Would the Knicks simply be an old, slow team that younger athletic squads ran circles around and which was destined to implode in an armageddon of injuries and tired legs? Or was the concept of throwing some of the most heady and street-smart professionals together on the court going to bring the best out of Carmelo Anthony and J.R. Smith, who could not ignore their basketball IQ and credentials (could they?), allowing the Knicks to blend together as a team in world-record time?

As the Knicks began the season as the oldest team in NBA history, I thought that the season would be at the very least educational. In the opening game of the 2012-13 campaign, the Knicks crushed the defending champion Miami Heat by 20 points on ESPN.

They then ran the 76ers off the court in a home-and-home series and dispatched the Dallas Mavericks at home. The bold experiment was working in many ways. A slimmer Felton was electric at the point, and the concept of expanding the rotation to play almost the whole team of aged veterans so that each could play limited minutes at an effective level was working.  

Icons like Kidd showed an ability to reinvent themselves in helpful ways, showing a penchant for knocking down clutch three-pointers.

However, the cynics circled Thursday, November 15th. That was the date that the Knicks would travel to San Antonio  to take on the San Antonio Spurs, a veteran team who always seems to bring out the Washington Generals in the Knicks. The Knicks' 104-100 triumph, which raised their record to a perfect 6-0, suggested that this Knicks team might just be onto something special.

Anthony and Smith were more selective with their shots, and this illuminated the fact that they are, in fact, prodigiously impressive scorers when they play within the framework of the team.

The next night, the Knicks fell to Memphis, and the ensuing months have brought many challenges, including most notably Felton breaking a finger and being sidelined for a now-extended period of time, as well as a serious foot injury shelving Rasheed Wallace, who had been very effective off the bench.

Coach Mike Woodson, who should be considered for Coach of the Year honors for blending the many new parts and somehow getting Anthony to play a measure of defense, has made effective adjustments. He has also milked production out of unlikely sources like Pablo Prigioni (to replace some of Felton's minutes) and Chris Copeland (to replace some of Wallace's). However, the team does appear to be running into a leveling effect.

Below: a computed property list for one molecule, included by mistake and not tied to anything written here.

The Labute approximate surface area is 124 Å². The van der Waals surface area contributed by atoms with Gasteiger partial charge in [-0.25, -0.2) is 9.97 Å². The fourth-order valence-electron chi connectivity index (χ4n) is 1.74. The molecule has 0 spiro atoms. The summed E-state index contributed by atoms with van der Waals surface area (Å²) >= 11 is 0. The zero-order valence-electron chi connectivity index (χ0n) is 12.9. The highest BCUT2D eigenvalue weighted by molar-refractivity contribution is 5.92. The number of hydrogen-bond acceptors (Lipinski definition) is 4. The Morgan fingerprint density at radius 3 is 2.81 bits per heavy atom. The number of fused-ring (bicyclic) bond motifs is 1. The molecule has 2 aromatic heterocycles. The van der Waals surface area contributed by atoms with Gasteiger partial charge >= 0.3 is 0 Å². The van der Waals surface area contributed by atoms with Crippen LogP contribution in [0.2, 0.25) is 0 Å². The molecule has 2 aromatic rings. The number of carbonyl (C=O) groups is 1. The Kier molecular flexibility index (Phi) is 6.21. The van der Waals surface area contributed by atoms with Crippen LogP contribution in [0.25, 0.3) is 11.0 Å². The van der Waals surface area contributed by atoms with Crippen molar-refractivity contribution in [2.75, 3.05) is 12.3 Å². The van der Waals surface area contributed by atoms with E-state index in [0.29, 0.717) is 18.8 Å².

With yesterday's loss to the Brooklyn Nets, the Knicks are now 25-14 on the season, and 4-6 in their last ten games. Some of the negative chucking tendencies of Carmelo Anthony and J.R. Smith are seeping into the seams of the offense at an alarming rate, and despite the clever substitution patterns, some of the aged veterans are, late in game, looking rather, well, aged.

In yesterday's narrow loss to the Nets, the Knicks were smart with the basketball, making only five turnovers in the game, compared to 19 for the Nets. But it was not enough to overcome the 11-for-29 shooting of Anthony, and the 7-for-19 bricklaying by Smith.

Despite the recent leveling off, Grunwald's experiment may yet succeed. After all, there are rumors that if Wallace is indeed finished for the season, the Knicks may sign the 35-year-old Kenyon Martin, an exceptionally talented onetime first pick in the NBA draft many moons ago, to replace him.  

If further injuries beset the team, it is comforting to know that John Stockton and Karl Malone are both free agents.

And lastly, in addition to Glen Grunwald having the phone numbers of the agents of legions of recently retired stars on speed dial, Mike Woodson still has many motivational speeches left to uncover a Ponce de Leon fountain of youth within his aging veterans. 

One can envision him quoting the following passage from famous British poet, Alfred, Lord Tennyson, during a fourth-quarter timeout in an upcoming game against the arch-rival Celtics:

We are not now that strength which in old days

        Moved earth and heaven; that which we are, we are;

One equal temper of heroic hearts,

Made weak by time and fate, but strong in will

To strive, to seek, to find, and not to yield.

After a speech like that, how could Kidd not find Camby on a backdoor play for the game-winner?